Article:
In the last few years, Ethiopia has faced multiple emergencies. From locust swarms decimating crops and livelihoods, drought and food shortages, the Covid-19 pandemic and most recently political instability resulting in reports of large numbers of civilian casualties, looting and the destruction of health-centres, homes and livelihoods.
These challenges not only threaten their education, health and livelihood, but also compromise the well-being and opportunities of the next generation.
We are working with three main partners to ensure conflict-affected people get what they need as quickly as our partners can deliver it – from emergency lifesaving aid to long-lasting recovery solutions.
For each of our partners, recovery will mean something different. Read how we are working in 2022 to help them adapt programmes to new challenges and changing needs. Enabling people to reach out for help once more.
When fighting reached Sifra on the Tigray border, Senait, along with her family and neighbours, fled for their lives. Read how 36 year old APDA extension worker Senait, was determined to get back to Sifra and help those most in need.
It has been over a year since fighting began in the Tigray region, and more than 1.7 million people have been displaced as a result.
APDA was created alongside local Afar leaders who felt their needs were not being met by formal government services. APDA is dedicated to ending harmful practices, including female genital mutilation (FGM), child marriage and the lack of rights for women in marriage. They also run life-changing projects in water harvesting, mobile health and education, and have been providing life-saving emergency support, in response to the recent locust plagues and conflict in the region.
Hope of Light provide obstetric fistula treatment at 3 fistula health centres in Gondar, Jima and Assella. They were founded by Dr Ambaye, a fistula surgeon with over 27 years’ experience, who was trained by the awe-inspiring Dr Catherine Hamlin. As well as providing medical supplies for fistula care, Dr Ambaye trains doctors in fistula surgery, raises awareness with health professionals and her team provide post-operative counselling for patients.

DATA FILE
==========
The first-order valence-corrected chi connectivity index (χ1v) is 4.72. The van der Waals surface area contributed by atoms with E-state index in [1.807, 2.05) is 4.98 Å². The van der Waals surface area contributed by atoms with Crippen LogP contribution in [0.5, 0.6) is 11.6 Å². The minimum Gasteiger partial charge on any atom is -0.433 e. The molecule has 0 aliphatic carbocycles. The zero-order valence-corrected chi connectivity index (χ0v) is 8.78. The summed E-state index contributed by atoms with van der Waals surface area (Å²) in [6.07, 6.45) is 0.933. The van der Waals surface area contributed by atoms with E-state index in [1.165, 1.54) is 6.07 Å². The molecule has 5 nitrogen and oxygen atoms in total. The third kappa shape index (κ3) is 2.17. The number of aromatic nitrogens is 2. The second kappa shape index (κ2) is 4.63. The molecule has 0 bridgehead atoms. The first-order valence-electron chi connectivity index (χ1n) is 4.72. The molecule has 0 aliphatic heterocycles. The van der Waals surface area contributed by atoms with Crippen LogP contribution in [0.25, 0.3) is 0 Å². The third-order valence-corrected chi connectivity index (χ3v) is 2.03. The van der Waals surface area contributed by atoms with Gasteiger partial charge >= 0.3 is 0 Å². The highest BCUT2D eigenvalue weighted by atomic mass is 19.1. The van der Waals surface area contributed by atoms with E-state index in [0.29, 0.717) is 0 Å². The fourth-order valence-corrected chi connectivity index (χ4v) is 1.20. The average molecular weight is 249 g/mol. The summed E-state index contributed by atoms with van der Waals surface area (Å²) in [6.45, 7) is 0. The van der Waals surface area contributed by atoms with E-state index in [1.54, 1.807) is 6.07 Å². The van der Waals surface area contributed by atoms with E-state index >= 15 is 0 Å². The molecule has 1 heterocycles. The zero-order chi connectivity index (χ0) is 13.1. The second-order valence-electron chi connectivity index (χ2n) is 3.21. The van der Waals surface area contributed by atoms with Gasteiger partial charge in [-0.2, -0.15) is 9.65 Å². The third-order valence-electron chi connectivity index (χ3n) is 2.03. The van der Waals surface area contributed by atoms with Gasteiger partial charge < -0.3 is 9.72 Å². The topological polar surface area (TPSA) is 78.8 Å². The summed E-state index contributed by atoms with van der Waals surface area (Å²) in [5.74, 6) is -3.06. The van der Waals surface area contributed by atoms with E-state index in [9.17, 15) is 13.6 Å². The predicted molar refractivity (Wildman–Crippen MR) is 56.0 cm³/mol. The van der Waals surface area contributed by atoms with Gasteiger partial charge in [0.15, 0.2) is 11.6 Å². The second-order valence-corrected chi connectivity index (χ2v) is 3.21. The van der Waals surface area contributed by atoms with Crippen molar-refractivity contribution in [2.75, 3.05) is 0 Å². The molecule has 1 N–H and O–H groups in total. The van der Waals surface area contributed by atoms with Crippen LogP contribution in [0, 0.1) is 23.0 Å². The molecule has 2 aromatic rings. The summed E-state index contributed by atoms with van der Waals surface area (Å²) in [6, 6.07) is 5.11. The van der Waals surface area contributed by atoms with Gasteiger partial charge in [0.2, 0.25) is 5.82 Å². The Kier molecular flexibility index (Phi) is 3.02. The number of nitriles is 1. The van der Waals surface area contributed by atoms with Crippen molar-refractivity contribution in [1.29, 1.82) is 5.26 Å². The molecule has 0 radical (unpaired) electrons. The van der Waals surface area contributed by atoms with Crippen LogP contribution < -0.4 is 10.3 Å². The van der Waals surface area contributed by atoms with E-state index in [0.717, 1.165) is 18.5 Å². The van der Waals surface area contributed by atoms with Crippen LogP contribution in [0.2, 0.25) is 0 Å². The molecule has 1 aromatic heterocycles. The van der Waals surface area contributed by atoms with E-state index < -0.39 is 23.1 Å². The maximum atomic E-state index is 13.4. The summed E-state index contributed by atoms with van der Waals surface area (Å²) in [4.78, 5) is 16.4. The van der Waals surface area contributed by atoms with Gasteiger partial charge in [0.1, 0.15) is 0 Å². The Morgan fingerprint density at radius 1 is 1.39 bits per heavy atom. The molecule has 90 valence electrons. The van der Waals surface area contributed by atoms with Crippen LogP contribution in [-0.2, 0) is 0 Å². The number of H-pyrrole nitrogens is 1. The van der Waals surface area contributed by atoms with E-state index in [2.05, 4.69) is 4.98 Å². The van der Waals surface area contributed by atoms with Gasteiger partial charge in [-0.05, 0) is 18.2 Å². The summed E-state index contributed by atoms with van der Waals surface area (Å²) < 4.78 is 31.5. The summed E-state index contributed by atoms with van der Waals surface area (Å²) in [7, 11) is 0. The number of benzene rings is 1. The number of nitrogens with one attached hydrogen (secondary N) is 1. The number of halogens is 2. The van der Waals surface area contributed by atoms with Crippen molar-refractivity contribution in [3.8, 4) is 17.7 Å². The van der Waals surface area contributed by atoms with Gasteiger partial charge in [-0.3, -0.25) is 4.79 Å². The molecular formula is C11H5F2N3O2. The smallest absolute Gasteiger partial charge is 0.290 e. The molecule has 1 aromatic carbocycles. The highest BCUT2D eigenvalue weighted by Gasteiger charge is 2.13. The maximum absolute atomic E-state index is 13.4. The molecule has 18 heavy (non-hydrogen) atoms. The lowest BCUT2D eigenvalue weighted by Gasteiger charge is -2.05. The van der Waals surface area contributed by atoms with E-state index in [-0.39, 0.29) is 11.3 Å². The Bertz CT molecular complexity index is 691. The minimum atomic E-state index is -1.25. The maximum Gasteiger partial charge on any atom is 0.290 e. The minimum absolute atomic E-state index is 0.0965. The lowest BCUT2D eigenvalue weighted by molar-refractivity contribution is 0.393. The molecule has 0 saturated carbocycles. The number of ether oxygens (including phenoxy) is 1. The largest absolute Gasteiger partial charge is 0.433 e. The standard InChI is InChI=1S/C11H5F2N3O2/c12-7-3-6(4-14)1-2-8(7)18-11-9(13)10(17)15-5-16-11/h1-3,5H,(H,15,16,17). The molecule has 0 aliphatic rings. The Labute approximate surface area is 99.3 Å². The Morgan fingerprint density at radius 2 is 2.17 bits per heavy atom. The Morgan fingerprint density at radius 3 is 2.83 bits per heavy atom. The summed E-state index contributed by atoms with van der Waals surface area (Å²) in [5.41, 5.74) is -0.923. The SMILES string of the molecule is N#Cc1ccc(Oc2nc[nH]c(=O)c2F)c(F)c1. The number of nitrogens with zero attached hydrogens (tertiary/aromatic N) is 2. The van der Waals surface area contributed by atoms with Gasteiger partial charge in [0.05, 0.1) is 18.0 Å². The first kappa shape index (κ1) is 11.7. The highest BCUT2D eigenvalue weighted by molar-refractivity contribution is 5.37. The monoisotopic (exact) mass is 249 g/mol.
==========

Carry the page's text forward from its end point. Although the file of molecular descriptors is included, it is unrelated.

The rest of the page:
Wings of Healing is led by Dr Onsy Louca, and have established four emergency clinics in Axum and Adwa Internally Displaced Persons (IDP) camps. These clinics provide emergency and essential medical care for displaced persons, particularly mothers, pregnant women, and young children. They are working to prevent communicable diseases and the spread of infectious diseases, reduce malnutrition, provide access to basic pharmaceuticals, and provide care for victims of gender based and sexual violence.
Being deeply rooted in local communities means that our partners are often the first to respond when there is urgent need, delivering swift and tailored responses in areas where other agencies are unable, or unwilling, to travel. Your support means Ethiopiaid can remain steadfast in all our commitments to our partners – meaning we have so far been able to provide over £676,000 to partners, directly benefitting over 183,000 people.
people provided with life-saving support such as food, water, shelter and medicines.
internally displaced people supported at emergency medical clinics in Axum and Adwa.
were reached by APDAs health workers who provided emergency medical support and maternal healthcare for people fleeing Tigray
health centres supplied with birthing kits including wheelchairs, IV stands and delivery equipment.
Around 60,000 children live on the streets of Addis Ababa. More than half have no access to shelter, adequate food, or an education.
People living with disabilities are routinely denied their most basic human rights, and are cut off from education, employment and healthcare. In Ethiopia, many live in extreme poverty.